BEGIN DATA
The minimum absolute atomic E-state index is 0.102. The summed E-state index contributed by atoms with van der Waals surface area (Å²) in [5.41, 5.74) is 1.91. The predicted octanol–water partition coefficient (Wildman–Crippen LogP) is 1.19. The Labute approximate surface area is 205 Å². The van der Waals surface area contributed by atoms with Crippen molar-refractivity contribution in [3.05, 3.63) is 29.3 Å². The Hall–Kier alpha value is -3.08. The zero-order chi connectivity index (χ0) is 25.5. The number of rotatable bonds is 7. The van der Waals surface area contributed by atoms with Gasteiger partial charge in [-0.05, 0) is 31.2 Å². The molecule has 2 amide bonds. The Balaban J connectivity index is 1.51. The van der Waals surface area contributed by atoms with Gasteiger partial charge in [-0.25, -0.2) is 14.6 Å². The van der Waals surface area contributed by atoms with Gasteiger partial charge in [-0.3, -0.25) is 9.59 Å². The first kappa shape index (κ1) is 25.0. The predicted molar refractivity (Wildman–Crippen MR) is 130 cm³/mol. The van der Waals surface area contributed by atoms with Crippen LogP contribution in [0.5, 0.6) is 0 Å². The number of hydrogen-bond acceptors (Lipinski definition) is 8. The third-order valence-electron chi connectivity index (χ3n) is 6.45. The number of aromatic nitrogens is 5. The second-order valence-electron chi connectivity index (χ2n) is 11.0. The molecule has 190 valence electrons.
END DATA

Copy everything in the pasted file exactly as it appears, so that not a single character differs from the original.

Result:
The minimum absolute atomic E-state index is 0.102. The summed E-state index contributed by atoms with van der Waals surface area (Å²) in [5.41, 5.74) is 1.91. The predicted octanol–water partition coefficient (Wildman–Crippen LogP) is 1.19. The Labute approximate surface area is 205 Å². The van der Waals surface area contributed by atoms with Crippen molar-refractivity contribution in [3.05, 3.63) is 29.3 Å². The Hall–Kier alpha value is -3.08. The zero-order chi connectivity index (χ0) is 25.5. The number of rotatable bonds is 7. The van der Waals surface area contributed by atoms with Gasteiger partial charge in [-0.05, 0) is 31.2 Å². The molecule has 2 amide bonds. The Balaban J connectivity index is 1.51. The van der Waals surface area contributed by atoms with Gasteiger partial charge in [-0.25, -0.2) is 14.6 Å². The van der Waals surface area contributed by atoms with Gasteiger partial charge in [-0.3, -0.25) is 9.59 Å². The first kappa shape index (κ1) is 25.0. The predicted molar refractivity (Wildman–Crippen MR) is 130 cm³/mol. The van der Waals surface area contributed by atoms with Crippen LogP contribution in [0.5, 0.6) is 0 Å². The number of hydrogen-bond acceptors (Lipinski definition) is 8. The third-order valence-electron chi connectivity index (χ3n) is 6.45. The number of aromatic nitrogens is 5. The second-order valence-electron chi connectivity index (χ2n) is 11.0. The molecule has 190 valence electrons.